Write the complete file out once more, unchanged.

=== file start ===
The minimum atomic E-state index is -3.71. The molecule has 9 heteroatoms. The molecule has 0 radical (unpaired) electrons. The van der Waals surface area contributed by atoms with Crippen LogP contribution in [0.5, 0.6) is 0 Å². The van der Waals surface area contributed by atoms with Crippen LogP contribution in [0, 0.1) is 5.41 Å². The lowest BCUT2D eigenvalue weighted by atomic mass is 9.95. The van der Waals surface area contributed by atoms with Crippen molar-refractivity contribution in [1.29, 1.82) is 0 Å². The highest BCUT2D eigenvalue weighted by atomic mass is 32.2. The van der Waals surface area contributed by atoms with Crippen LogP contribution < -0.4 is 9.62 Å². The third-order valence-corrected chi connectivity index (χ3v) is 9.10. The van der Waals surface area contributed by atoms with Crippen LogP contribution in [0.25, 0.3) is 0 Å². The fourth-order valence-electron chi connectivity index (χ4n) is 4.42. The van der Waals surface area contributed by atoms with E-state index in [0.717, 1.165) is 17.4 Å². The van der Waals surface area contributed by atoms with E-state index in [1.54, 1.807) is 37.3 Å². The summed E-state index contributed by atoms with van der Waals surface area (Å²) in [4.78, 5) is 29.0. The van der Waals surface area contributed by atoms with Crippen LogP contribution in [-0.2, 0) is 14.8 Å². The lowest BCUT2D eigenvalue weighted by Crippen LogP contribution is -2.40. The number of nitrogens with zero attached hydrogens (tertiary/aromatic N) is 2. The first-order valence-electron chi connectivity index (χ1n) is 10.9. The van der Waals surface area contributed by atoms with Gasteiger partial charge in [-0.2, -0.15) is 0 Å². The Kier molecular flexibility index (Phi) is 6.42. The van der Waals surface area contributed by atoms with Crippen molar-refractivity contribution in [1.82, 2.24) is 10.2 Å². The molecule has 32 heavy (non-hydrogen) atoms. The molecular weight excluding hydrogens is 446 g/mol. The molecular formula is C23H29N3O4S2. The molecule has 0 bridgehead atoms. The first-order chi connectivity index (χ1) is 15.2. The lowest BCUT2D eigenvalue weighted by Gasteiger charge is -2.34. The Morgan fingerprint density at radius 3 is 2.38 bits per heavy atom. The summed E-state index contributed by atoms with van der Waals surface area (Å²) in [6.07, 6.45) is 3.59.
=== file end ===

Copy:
The minimum atomic E-state index is -3.71. The molecule has 9 heteroatoms. The molecule has 0 radical (unpaired) electrons. The van der Waals surface area contributed by atoms with Crippen LogP contribution in [0.5, 0.6) is 0 Å². The van der Waals surface area contributed by atoms with Crippen LogP contribution in [0, 0.1) is 5.41 Å². The lowest BCUT2D eigenvalue weighted by atomic mass is 9.95. The van der Waals surface area contributed by atoms with Crippen molar-refractivity contribution in [1.29, 1.82) is 0 Å². The highest BCUT2D eigenvalue weighted by atomic mass is 32.2. The van der Waals surface area contributed by atoms with Crippen LogP contribution < -0.4 is 9.62 Å². The third-order valence-corrected chi connectivity index (χ3v) is 9.10. The van der Waals surface area contributed by atoms with Crippen LogP contribution in [0.25, 0.3) is 0 Å². The fourth-order valence-electron chi connectivity index (χ4n) is 4.42. The van der Waals surface area contributed by atoms with E-state index in [0.717, 1.165) is 17.4 Å². The van der Waals surface area contributed by atoms with E-state index in [1.54, 1.807) is 37.3 Å². The summed E-state index contributed by atoms with van der Waals surface area (Å²) in [4.78, 5) is 29.0. The van der Waals surface area contributed by atoms with Crippen LogP contribution in [-0.2, 0) is 14.8 Å². The lowest BCUT2D eigenvalue weighted by Crippen LogP contribution is -2.40. The number of nitrogens with zero attached hydrogens (tertiary/aromatic N) is 2. The first-order valence-electron chi connectivity index (χ1n) is 10.9. The van der Waals surface area contributed by atoms with Gasteiger partial charge in [-0.2, -0.15) is 0 Å². The Kier molecular flexibility index (Phi) is 6.42. The van der Waals surface area contributed by atoms with Crippen molar-refractivity contribution in [1.82, 2.24) is 10.2 Å². The molecule has 32 heavy (non-hydrogen) atoms. The molecular weight excluding hydrogens is 446 g/mol. The molecular formula is C23H29N3O4S2. The molecule has 0 bridgehead atoms. The first-order chi connectivity index (χ1) is 15.2. The lowest BCUT2D eigenvalue weighted by Gasteiger charge is -2.34. The Morgan fingerprint density at radius 3 is 2.38 bits per heavy atom. The summed E-state index contributed by atoms with van der Waals surface area (Å²) in [6.07, 6.45) is 3.59.